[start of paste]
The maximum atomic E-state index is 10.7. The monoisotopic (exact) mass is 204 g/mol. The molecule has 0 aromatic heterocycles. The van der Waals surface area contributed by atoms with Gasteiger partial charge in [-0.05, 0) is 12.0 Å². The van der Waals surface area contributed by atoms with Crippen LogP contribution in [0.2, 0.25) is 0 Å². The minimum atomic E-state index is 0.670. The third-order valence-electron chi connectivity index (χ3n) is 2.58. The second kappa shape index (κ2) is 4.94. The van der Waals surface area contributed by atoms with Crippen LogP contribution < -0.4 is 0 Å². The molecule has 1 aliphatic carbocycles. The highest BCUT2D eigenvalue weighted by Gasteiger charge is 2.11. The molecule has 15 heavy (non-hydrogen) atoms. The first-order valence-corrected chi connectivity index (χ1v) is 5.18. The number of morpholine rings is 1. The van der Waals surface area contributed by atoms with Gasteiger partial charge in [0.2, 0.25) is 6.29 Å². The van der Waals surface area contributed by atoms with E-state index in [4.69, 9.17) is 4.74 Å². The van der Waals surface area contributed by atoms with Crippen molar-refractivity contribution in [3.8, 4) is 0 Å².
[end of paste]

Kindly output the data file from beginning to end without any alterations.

The maximum atomic E-state index is 10.7. The monoisotopic (exact) mass is 204 g/mol. The molecule has 0 aromatic heterocycles. The van der Waals surface area contributed by atoms with Gasteiger partial charge in [-0.05, 0) is 12.0 Å². The van der Waals surface area contributed by atoms with Crippen LogP contribution in [0.2, 0.25) is 0 Å². The minimum atomic E-state index is 0.670. The third-order valence-electron chi connectivity index (χ3n) is 2.58. The second kappa shape index (κ2) is 4.94. The van der Waals surface area contributed by atoms with Crippen LogP contribution < -0.4 is 0 Å². The molecule has 1 aliphatic carbocycles. The highest BCUT2D eigenvalue weighted by Gasteiger charge is 2.11. The molecule has 15 heavy (non-hydrogen) atoms. The first-order valence-corrected chi connectivity index (χ1v) is 5.18. The number of morpholine rings is 1. The van der Waals surface area contributed by atoms with Gasteiger partial charge in [0.2, 0.25) is 6.29 Å². The van der Waals surface area contributed by atoms with E-state index in [4.69, 9.17) is 4.74 Å². The van der Waals surface area contributed by atoms with Crippen molar-refractivity contribution in [3.8, 4) is 0 Å².